Thursday, October 22, 2009

Keenan and the Impossibility of the Real

“It would seem that truly progressive and radical action could only be catalyzed by real experience.”

“As Control Room shows us, what is authentic and real is lost in the multiplicity of representations”

“We live our lives in language and thus in representation…Yet even if the real is hidden, it exists and by inference and patient study, we can make out its shape. Only the most devoted attention to the real can help us make judgments and take actions which are both responsible and efficacious” (Keenan quoting Michael Ignatieff, 91).

As was mentioned in some of the posts for this week (above), in the readings and especially during our discussion in section, the notion of the real and the necessity to grasp or capture it came up repeatedly. It was argued that we are no longer able to maintain a real lived experience (a space that we were once able to occupy), whether it is from a condition of post-modernity, of overexposure, or as a result of the virtual.

However, one finds it necessary to ask, “Was there ever a time when that was possible?”

If we think about the real as the Lacanian Real, then this Real is seen as an impossible real, an unoccupiable point, a space that is irreducible to meaning. Psychoanalysis would tell us that beyond the signifying network, beyond the visual field, there is nothing. There is nothing beyond representation. It is only through the Symbolic Order that we have any ‘lived experience’ and there is (was) never a time when these experiences weren’t mediated. This is what Thomas Keenan seems to be pointing to in “Looking Like Flames and Falling Like Stars.”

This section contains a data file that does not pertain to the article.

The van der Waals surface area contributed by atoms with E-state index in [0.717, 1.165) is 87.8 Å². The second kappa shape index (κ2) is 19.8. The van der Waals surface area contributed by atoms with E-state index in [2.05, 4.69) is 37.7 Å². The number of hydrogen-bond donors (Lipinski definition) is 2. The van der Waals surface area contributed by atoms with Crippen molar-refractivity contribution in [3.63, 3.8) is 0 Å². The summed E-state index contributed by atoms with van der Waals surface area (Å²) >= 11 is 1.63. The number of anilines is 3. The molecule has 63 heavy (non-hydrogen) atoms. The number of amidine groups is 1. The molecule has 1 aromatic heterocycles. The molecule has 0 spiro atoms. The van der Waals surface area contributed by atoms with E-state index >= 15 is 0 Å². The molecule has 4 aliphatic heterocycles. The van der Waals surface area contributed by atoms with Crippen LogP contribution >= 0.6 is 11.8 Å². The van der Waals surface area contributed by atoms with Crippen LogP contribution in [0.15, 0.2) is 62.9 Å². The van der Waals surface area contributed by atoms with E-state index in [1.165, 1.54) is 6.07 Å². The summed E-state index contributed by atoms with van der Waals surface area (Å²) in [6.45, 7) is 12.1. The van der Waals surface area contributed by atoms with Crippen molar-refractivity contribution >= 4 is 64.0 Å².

In his essay, Keenan responds to critics such as Michael Ignatieff that argue that the use of media technologies during war in Kosovo produced a ‘virtualization of reality’ and made, for its spectators, a sentiment that they “may no longer ‘care enough to restrain and control the violence exercised in their name’” (Keenan, 90). Keenan offers us a rather different reading of the status of the virtual, comparing it to the role and status of language:

“The technologies of communication thus introduce a basic confusion into the analysis, the dissolution of opposition between real and virtual […] Neither real nor simply virtual – it is the reliability, the moral sureness, of this distinction which is withdrawn from us, and which makes our predicament political. This confusion is precisely the condition of any significant decision, and it is the normal state of language” (Keenan, 92).

If we are to make the comparison of the virtual to language in terms of its function in the symbolic, then the evasions and resistances to the virtual and the desire for the real are areas that must be interrogated. Is the discourse of the real and its construction as an unrealized ideal, the way that it seems to function in the excerpts presented in the beginning of this post, symptomatic of a subject’s constant strive for totality? Does resistance to the virtual and the desire for the real become based in a nostalgia that never was, in a loss that was never had? How does the insufficiency of signification construct one’s own subjectivity?

Returning to psychoanalysis and the relation of the real to the subject, Joan Copjec articulates Lacan’s notion of this relation:

“The fact that it is materially impossible to say the whole truth – that truth always backs away from language, that words always fall short of their goal – founds the subject…The subject is the effect of the impossibility of seeing what is lacking in the representation, what the subject, therefore, wants to see” (Read My Desire, 35).

So where does this leave us? If the subject is founded on these very impossibilities and lack, how can we think of Keenan’s argument in this context? How can we think of these resistances to the virtual if, “the problem of the virtual, if it is one, is as old and as profound as that of language itself” (91)?

Monica Garcia

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